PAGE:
1. How did you become the Lead Rep. PIN OOU Connect Centre? How has it been volunteering your time and services to Poets in Nigeria?

The existence of PIN in OOU was a dream come true, for me. I didn’t want to go to OOU because I believed literature and arts was not well appreciated there but fate has its way. So, one of the first things I looked out for after gaining an admission was an organisation like PIN. My enthusiasm and passion for poetry and PIN activities made me the Lead Rep. for PIN, OOU CONNECT CENTRE. It has been amazing, and sometimes, challenging as I have been pushed to better my writings. I have learnt a lot, too. It has also challenged me to better my craft.

  1. Give us a brief on the centre’s activities and future plans. Who constitutes your team at OOU Connect Centre?

Before the lockdown, our activities centred on a bi-monthly reading in school. We also organize poetry and literary outreach for secondary schools in Ago Iwoye and environs. But now our readings take place on Zoom, bimonthly also. We were planning on registering PIN OOU with the school’s student affairs when the lockdown began. We also met with one of our lecturers, who is equally a friend to Sir Eriata, to become our matron. I have a team of myself, two wonderful assistant reps, Ayobami Abdul Yekini (BamBam) and Rotimi Salami, and a passionate member, Ogunyemi Oluwafemi (Savitar) who’s always ready to spearhead activities. Other members have also all been wonderful in their little ways.

  1. What is the niche you hope to create for PIN OOU Connect Centre?

We hope to create an avenue for poetry renaissance in OOU using PIN as a vanguard to bring poetry to the limelight again. However, not only poetry but arts in general. We want to create an atmosphere where upcoming poets and writers can develop their writings, share their works, and PIN already has different outlets to showcase their talents.

  1. Have you ever entered for the Nigerian Students Poetry Prize (NSPP) or any poetry contest organised by Poets in Nigeria Initiative?

I entered for NSPP last year but couldn’t submit for this year due to some reasons. I hope to submit for the next year’s, in fact, I am already preparing to submit. Lol. I entered for the PIN 10-Day poetry contest in May 2019, of which I was among the winning writers. I also entered for the poetically written contest in 2019 but I was not shortlisted. I wanted to participate in the on-spot-poetry contest this year also but something came up at the last hour and I found out my Zoom was outdated. I ran out of time and could not participate.

  1. What Nigerian poet(s) do you love to read?

Although I have not arrived at a favourite Nigerian poet, I have a favourite few. I enjoy reading Ben Okri, Helon Habila and Niyi Osundare.  I also love Rasaq Malik Gbolahan, whose works have inspired quite a handful of my poems; and Ayeyemi Taofeek, his cultural relativistic tendencies pique me. I read Adedayo Adeyemi Agarau for word economy and style; Aremu Adams Adebisi for the themes & focal points; Adebayo Kolawole Samuel for simplicity and clarity; Ehi Ogwiji for depth and aesthetics and, Naseeba Babaale for clarity and flow.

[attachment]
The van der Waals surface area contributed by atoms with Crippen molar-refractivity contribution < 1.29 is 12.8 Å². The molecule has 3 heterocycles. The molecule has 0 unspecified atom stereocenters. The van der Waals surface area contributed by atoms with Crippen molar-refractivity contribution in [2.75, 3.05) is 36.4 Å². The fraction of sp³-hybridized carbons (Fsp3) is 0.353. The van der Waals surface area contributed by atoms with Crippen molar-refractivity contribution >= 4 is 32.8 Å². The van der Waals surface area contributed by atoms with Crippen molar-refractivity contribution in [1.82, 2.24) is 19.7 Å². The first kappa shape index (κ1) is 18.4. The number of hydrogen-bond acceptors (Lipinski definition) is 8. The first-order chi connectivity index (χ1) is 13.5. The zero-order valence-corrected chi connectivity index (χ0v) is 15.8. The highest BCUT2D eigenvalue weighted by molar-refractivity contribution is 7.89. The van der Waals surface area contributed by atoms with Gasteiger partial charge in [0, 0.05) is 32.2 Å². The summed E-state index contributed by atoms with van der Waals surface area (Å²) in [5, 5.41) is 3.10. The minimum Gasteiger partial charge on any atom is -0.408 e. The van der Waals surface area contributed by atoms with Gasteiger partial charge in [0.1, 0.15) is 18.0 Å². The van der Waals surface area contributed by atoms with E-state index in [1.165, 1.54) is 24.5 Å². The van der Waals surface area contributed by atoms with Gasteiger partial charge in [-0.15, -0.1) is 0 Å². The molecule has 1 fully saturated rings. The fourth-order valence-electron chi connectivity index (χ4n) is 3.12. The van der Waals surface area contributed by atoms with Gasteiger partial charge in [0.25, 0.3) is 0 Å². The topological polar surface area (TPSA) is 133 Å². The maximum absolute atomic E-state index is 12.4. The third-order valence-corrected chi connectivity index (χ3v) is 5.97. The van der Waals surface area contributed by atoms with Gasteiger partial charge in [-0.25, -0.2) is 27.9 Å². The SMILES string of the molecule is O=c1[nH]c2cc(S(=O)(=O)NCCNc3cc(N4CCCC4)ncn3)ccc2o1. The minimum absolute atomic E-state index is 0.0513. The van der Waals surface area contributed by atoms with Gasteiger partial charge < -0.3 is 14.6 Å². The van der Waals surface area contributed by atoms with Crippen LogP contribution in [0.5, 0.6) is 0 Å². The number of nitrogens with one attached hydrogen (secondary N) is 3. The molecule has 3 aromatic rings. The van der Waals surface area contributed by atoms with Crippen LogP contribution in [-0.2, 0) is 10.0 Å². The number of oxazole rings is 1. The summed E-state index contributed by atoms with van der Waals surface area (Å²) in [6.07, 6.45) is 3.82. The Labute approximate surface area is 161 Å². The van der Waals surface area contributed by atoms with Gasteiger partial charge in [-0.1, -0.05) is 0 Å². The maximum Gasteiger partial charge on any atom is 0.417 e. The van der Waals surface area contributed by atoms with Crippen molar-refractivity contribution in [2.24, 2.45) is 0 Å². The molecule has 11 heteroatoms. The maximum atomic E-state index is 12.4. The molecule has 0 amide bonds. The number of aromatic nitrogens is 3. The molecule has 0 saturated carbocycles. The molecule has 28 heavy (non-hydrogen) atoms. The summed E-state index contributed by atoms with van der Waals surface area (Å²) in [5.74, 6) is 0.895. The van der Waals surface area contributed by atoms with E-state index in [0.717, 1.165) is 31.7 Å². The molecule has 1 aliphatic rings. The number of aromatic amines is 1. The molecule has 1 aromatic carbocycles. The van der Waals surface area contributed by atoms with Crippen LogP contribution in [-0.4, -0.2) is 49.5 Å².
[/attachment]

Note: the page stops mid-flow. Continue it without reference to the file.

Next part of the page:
1. What in your opinion is the place of poetry as a genre of literature in Nigeria? What future? What opportunities for Poets?

Poetry has in recent times, become a preferred genre of literature in Nigeria. It is now the most popular outlet for youths diving into writing. Poetry is no longer the difficult and inaccessible genre of literature. With the advent of social media, podcasts, poetry journals here and there, poetry associations etc., poetry has already gotten the reins in Nigeria literature.  The future is bright for poetry and the future is here. There are so many opportunities for poets. Apart from the fact that poetry gives confidence and identity, poetry also connect, it is a passageway for other writing for many poets. Monetary rewards, scholarships, career opportunities are another thing. They are innumerable.

  1. Can you hazard the future of PIN as an organisation dedicated to poetry for service?

PIN has given a lot to the society, to the youths, hence the future of PIN is solid. The foundation has been laid, solid and strong. There’s hardly any contemporary Nigerian poet who doesn’t have a thing to do with PIN. Some have won contests organized by PIN, some have been encouraged to write because of PIN, some have judged contests organised by PIN. The list is endless. PIN has been building young poets, all for poetry for service, to whom much is given much is expected. Hence, I see a bright future for PIN and younger poets giving back to poetry for service.

  1. Much as I appreciate your attention, rounding off this interview without a dose of poetry reading would be failing on my part. Please leave us with few lines of a poem you have written. (max 10 lines).

 On kindness

What could be more beautiful

Than the sparkling sun of kindness

Making the self a jar brimming empty cups,

Raised to mouth to quench thirsts,

To dehydrate bodies with liquid of love

How will you ever go thirsty?

How can you ever become a desert

When every drop you spilt has become an ocean.